Every day, Manny Ramirez crisscrosses Manhattan, ferrying takeout food, toiletries, and a host of other things that people order on apps. Instead of driving a car, which would be too expensive and is too slow in traffic anyway, he racks up 90 to 100 miles a day on a bike. When he started as a full-time delivery worker, he used a regular one, powered by his legs. “It’s horrible,” he said. “I felt on the first days, my legs were horrible.”
So, like thousands of other delivery workers, Ramirez switched to an e-bike, powered by a lithium-ion battery. It turns an exhausting job into one Ramirez enjoys.
But using these batteries during the day means that Ramirez has to recharge them at home overnight. And certain lithium-ion batteries can be dangerous, depending on how they are handled and whether they’re built to industry safety standards. If they fail to keep the energy inside under control, they can erupt in a tremendous burst of flame and toxic gas.
New York City is seeing an alarming number of battery fires, spiking from 22 in 2020 to 104 in 2021 to 216 by the end of last year. They killed six people last year, up from four in 2021. With its high concentration of delivery workers and other people using bikes to get around, New York has had more of these fires than anywhere else in the country, but the fires are increasingly a problem in many other cities, too. A growing number of fire departments are warning of the risks of batteries that are damaged or modified, or that were not built to meet safety standards.
Only some lithium-ion batteries pose a danger. Undamaged, unmodified batteries that meet certification standards set by UL Solutions—such as the ones in Teslas and cellphones and those used by bike-share programs like Citi Bike in New York—are widely regarded as safe. Citi Bike has thousands of e-bikes, and the New York City Fire Department says it hasn’t had any fire issues with those bikes. If you bought an e-bike from a reputable retailer and your battery has the UL marking, you can breathe easy.
The problem is that as the popularity of e-bikes soars, more and more people are relying on batteries without protections. They’re doing it for good reason, many of them say. But those batteries can still lead to disaster.
One of New York’s battery deaths happened about a year ago in a public housing tower in Manhattan’s East Village. The fire started when a battery burst into flames in a bedroom a little after 7 a.m. on Dec. 16, 2021, killing one person in the room. Two teenagers in the apartment’s other bedroom later told investigators they heard an explosion, and the wall between the rooms collapsed. They tried to escape out the door, but the fire was already too intense. So they scrambled out their fourth-floor window as smoke billowed out over their heads.
Bystander videos showed what happened next. As neighbors yelled, “Don’t do it!” the teens clung to the windowsill, seemingly unsure of where to go. Then they reached for a pipe running along the building’s exterior, escaping just in time—moments later, flames shot out the window they had just been in. They shimmied down the four stories to the ground.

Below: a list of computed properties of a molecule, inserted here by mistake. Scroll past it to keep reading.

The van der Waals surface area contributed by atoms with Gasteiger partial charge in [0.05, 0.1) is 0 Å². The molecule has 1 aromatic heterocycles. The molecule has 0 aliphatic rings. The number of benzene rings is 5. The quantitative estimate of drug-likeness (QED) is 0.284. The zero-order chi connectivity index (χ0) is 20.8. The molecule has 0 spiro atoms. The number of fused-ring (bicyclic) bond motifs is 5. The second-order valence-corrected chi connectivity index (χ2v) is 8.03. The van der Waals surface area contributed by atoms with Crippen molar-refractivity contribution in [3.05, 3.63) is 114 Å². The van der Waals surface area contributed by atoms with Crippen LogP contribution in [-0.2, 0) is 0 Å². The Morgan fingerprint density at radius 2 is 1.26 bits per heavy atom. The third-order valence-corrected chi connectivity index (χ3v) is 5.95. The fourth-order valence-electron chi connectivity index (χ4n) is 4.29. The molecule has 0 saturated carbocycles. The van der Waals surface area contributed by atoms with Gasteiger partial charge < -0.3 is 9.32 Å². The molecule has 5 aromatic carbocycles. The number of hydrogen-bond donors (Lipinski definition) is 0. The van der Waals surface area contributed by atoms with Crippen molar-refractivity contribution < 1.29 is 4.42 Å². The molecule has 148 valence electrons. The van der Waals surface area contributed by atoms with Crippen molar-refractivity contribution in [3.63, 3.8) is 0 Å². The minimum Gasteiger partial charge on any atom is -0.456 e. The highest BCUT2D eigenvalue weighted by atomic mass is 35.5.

When lithium-ion batteries fail, they fail horrifically and without warning. “It’s almost like a blowtorch effect that results from the failure, where we see immediate flames in all directions,” FDNY’s chief fire marshal, Daniel Flynn, told me. The flames quickly reach temperatures above 1,000 degrees. Anything combustible nearby will catch fire. The battery cannot be extinguished with water or foam or any regular firefighting material. It just has to burn itself out.
With the number of fires rising so quickly, it’s clear there is a problem. But no one can agree on what to do about it. Ban e-bike batteries from apartment buildings? Restrict sales of certain kinds of batteries? Build a whole new network of recharging stations? There are competing ideas, and legislation from local politicians, making the rounds. But until one of them wins out, the fires will only continue.
Ramirez has never had a battery fire, and he doesn’t worry about one breaking out in the apartment he shares with his family, even though he brings his batteries inside and recharges them overnight. He gets batteries from a store he trusts and said he avoids the riskier types: those that are damaged, repaired, or modified. “I always make sure the batteries are new, new, new,” he said.
But he isn’t buying the ones most recreational e-bike riders have—because he said that would prevent him from doing his job. All the same, some lawmakers want to ban sales of noncertified batteries. A bill introduced in the New York City Council would make it illegal to sell batteries that have not been labeled by UL or a similar testing lab.
But the delivery workers say they can’t get by with only those batteries. The UL-certified batteries, they argue, just don’t have the power to carry them through their day. “They are smaller and they last less,” said Hildalyn Colón-Hernández, director of policy and strategic partnership at Los Deliveristas Unidos, an advocacy group for New York City’s delivery workers. The certified batteries last three hours, she said, which would require workers to lug around as many as four batteries per shift.